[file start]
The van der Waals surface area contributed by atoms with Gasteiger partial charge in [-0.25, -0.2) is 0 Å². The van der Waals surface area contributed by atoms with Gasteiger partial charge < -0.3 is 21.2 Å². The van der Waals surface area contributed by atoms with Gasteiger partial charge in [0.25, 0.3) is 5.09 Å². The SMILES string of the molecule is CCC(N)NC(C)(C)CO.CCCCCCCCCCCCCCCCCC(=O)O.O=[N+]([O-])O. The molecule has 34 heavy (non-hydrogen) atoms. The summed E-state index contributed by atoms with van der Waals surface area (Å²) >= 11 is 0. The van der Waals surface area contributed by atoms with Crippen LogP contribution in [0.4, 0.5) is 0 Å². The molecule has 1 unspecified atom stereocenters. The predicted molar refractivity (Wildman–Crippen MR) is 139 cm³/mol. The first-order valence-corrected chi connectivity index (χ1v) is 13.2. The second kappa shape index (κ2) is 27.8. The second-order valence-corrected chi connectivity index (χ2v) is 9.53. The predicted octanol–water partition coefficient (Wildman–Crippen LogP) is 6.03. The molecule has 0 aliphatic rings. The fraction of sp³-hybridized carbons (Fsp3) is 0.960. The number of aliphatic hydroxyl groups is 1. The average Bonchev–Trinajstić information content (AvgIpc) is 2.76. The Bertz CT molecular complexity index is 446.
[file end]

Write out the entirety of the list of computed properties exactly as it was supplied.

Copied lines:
The van der Waals surface area contributed by atoms with Gasteiger partial charge in [-0.25, -0.2) is 0 Å². The van der Waals surface area contributed by atoms with Gasteiger partial charge < -0.3 is 21.2 Å². The van der Waals surface area contributed by atoms with Gasteiger partial charge in [0.25, 0.3) is 5.09 Å². The SMILES string of the molecule is CCC(N)NC(C)(C)CO.CCCCCCCCCCCCCCCCCC(=O)O.O=[N+]([O-])O. The molecule has 34 heavy (non-hydrogen) atoms. The summed E-state index contributed by atoms with van der Waals surface area (Å²) >= 11 is 0. The van der Waals surface area contributed by atoms with Crippen LogP contribution in [0.4, 0.5) is 0 Å². The molecule has 1 unspecified atom stereocenters. The predicted molar refractivity (Wildman–Crippen MR) is 139 cm³/mol. The first-order valence-corrected chi connectivity index (χ1v) is 13.2. The second kappa shape index (κ2) is 27.8. The second-order valence-corrected chi connectivity index (χ2v) is 9.53. The predicted octanol–water partition coefficient (Wildman–Crippen LogP) is 6.03. The molecule has 0 aliphatic rings. The fraction of sp³-hybridized carbons (Fsp3) is 0.960. The number of aliphatic hydroxyl groups is 1. The average Bonchev–Trinajstić information content (AvgIpc) is 2.76. The Bertz CT molecular complexity index is 446.